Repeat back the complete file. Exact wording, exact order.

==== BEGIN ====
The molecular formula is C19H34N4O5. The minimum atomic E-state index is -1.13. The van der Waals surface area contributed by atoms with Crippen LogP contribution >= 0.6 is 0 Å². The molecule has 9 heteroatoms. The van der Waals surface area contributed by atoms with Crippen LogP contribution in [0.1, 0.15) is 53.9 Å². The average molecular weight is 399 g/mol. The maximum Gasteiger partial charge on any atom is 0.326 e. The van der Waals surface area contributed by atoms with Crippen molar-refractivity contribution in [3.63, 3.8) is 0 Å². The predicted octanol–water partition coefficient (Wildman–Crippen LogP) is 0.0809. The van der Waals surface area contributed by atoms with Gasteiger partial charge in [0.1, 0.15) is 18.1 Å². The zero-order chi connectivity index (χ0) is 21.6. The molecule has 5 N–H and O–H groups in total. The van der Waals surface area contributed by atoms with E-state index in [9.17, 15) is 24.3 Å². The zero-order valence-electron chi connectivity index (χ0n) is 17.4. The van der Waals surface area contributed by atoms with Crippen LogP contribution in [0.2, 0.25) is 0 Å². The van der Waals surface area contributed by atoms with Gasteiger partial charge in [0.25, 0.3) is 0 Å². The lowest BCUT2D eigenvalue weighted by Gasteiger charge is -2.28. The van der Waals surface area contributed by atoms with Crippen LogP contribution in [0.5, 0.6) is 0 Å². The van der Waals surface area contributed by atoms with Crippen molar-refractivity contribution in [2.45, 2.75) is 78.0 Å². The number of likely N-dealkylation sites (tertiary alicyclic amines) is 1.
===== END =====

The molecular formula is C19H34N4O5. The minimum atomic E-state index is -1.13. The van der Waals surface area contributed by atoms with Crippen LogP contribution >= 0.6 is 0 Å². The molecule has 9 heteroatoms. The van der Waals surface area contributed by atoms with Crippen LogP contribution in [0.1, 0.15) is 53.9 Å². The average molecular weight is 399 g/mol. The maximum Gasteiger partial charge on any atom is 0.326 e. The van der Waals surface area contributed by atoms with Crippen molar-refractivity contribution in [3.63, 3.8) is 0 Å². The predicted octanol–water partition coefficient (Wildman–Crippen LogP) is 0.0809. The van der Waals surface area contributed by atoms with Gasteiger partial charge in [0.1, 0.15) is 18.1 Å². The zero-order chi connectivity index (χ0) is 21.6. The molecule has 5 N–H and O–H groups in total. The van der Waals surface area contributed by atoms with E-state index in [9.17, 15) is 24.3 Å². The zero-order valence-electron chi connectivity index (χ0n) is 17.4. The van der Waals surface area contributed by atoms with Crippen LogP contribution in [0.2, 0.25) is 0 Å². The van der Waals surface area contributed by atoms with Gasteiger partial charge in [0.25, 0.3) is 0 Å². The lowest BCUT2D eigenvalue weighted by Gasteiger charge is -2.28. The van der Waals surface area contributed by atoms with Crippen LogP contribution in [0.5, 0.6) is 0 Å². The van der Waals surface area contributed by atoms with Crippen molar-refractivity contribution in [2.45, 2.75) is 78.0 Å². The number of likely N-dealkylation sites (tertiary alicyclic amines) is 1.